Ar­chi­tect of ‘M*A*S*H’ dies


Gene Reynolds, an Emmy-win­ning pro­ducer and di­rec­tor who was a force be­hind two of the most ac­claimed tele­vi­sion se­ries of the 1970s and early ’80s, “M*A*S*H” and “Lou Grant,” died Mon­day in Bur­bank. He was 96.

His wife, Ann Sweeny Reynolds, said the cause was heart fail­ure.

Gene Reynolds started his pro­lific ca­reer on the per­form­ing side of the cam­era, ap­pear­ing in some 80 films and tele­vi­sion shows, be­gin­ning when he was a child. He de­vel­oped an un­usual sort of spe­cialty: play­ing the younger ver­sions of char­ac­ters played by top film stars of the 1930s.

He was the ado­les­cent ver­sion of Don Ameche’s char­ac­ter in “Sins of Man” (1936), and of Ri­cardo Cortez’s char­ac­ter in “The Cal­i­for­nian” (1937), and of Ty­rone Pow­ers’ char­ac­ter in “In Old Chicago” (1938), among oth­ers. A break­through was when he played the young ver­sion of James Ste­wart’s char­ac­ter in “Of Hu­man Hearts” (1938), an MGM movie that earned him a con­tract with that stu­dio.

Reynolds racked up dozens more TV and film act­ing cred­its, in­clud­ing more than 40 in the 1950s, but by the end of that decade he had shifted his fo­cus to di­rect­ing and, soon af­ter that, to pro­duc­ing.

In the 1960s, he di­rected nu­mer­ous episodes of tele­vi­sion come­dies, in­clud­ing “Ho­gan’s He­roes” and “F Troop,” both of which found hu­mor and ab­sur­dity in mil­i­tary set­tings. That ex­pe­ri­ence served him well in 1972, when, at the in­sti­ga­tion of the pro­ducer Wil­liam Self, he helped Larry Gel­bart de­velop “M*A*S*H,” the sit­com about an Army hos­pi­tal dur­ing the Korean War. (Robert Alt­man’s film, based on Richard Hooker’s novel, had come out two years ear­lier.)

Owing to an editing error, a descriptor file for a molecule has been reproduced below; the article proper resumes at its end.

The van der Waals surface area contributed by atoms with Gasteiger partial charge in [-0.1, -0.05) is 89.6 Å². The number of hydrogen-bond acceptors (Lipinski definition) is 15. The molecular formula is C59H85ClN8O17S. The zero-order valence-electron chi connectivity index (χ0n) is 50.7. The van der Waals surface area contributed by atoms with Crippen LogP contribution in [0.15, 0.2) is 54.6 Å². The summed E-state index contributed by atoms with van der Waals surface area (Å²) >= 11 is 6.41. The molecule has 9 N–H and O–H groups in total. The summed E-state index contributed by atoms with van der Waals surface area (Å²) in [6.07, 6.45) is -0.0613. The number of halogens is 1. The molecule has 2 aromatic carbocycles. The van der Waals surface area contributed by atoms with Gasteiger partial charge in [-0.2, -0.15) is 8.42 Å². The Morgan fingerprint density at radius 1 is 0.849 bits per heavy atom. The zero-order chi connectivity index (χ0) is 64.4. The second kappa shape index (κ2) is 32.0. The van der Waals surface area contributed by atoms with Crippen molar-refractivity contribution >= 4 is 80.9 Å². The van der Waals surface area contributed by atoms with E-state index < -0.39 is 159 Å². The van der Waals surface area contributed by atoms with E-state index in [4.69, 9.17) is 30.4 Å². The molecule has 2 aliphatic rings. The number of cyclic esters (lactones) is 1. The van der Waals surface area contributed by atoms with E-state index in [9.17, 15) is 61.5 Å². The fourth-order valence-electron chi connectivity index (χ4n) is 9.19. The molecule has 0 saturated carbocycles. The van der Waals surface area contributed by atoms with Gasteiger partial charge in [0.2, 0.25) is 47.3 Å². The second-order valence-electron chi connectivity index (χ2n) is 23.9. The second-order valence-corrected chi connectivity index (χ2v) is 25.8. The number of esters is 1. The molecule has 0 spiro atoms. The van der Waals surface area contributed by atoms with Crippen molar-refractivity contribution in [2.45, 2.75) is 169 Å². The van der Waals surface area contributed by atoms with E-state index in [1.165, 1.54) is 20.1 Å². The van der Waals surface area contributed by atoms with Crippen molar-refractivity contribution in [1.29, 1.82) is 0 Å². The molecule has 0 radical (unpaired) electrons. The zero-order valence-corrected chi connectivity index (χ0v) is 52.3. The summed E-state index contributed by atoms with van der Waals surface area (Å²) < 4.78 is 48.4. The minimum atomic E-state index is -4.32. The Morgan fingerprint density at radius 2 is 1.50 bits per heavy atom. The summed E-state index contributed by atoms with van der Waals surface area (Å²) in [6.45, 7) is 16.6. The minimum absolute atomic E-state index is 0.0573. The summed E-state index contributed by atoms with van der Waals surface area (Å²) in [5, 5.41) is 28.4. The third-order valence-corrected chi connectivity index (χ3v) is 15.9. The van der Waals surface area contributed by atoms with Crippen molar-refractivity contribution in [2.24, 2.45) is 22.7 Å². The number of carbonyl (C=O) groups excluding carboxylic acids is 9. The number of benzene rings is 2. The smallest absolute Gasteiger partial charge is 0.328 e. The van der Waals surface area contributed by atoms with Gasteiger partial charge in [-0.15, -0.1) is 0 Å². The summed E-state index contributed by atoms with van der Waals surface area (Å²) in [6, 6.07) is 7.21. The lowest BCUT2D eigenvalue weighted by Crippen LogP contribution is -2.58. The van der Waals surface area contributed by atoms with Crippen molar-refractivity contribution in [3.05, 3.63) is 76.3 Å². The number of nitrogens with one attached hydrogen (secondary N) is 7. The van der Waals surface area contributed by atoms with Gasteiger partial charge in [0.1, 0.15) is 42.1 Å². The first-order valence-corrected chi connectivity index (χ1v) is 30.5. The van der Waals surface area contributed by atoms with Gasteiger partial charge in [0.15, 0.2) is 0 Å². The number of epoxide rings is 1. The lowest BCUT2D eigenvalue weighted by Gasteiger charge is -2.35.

The se­ries, ad­dress­ing se­ri­ous themes with a mix of slap­stick and dark hu­mor, is still con­sid­ered one of the finest in tele­vi­sion his­tory. Its fi­nal episode, in 1983, set a rat­ings record. By then, though, Reynolds had moved on and al­ready had an­other ac­claimed se­ries to his credit: “Lou Grant,” which he helped cre­ate in 1977, the year he left “M*A*S*H.”

The show, about a fic­tional news­pa­per, with Ed As­ner as the ti­tle char­ac­ter, twice won the Emmy Award for out­stand­ing drama se­ries.

Reynolds di­rected episodes of each of those se­ries (in­clud­ing the first episodes of both), win­ning two Em­mys him­self for out­stand­ing di­rec­tion of a com­edy for “M*A*S*H.” He won six Em­mys in all, in­clud­ing one for “M*A*S*H” for best com­edy se­ries and one for an ear­lier show he de­vel­oped, “Room 222,” which was named out­stand­ing new se­ries of 1969-70.

One of the most mem­o­rable mo­ments of “M*A*S*H” that he di­rected was not a spe­cific episode, but the open­ing se­quence, which shows two he­li­copters land­ing at the med­i­cal unit, pre­sum­ably with ca­su­al­ties aboard.

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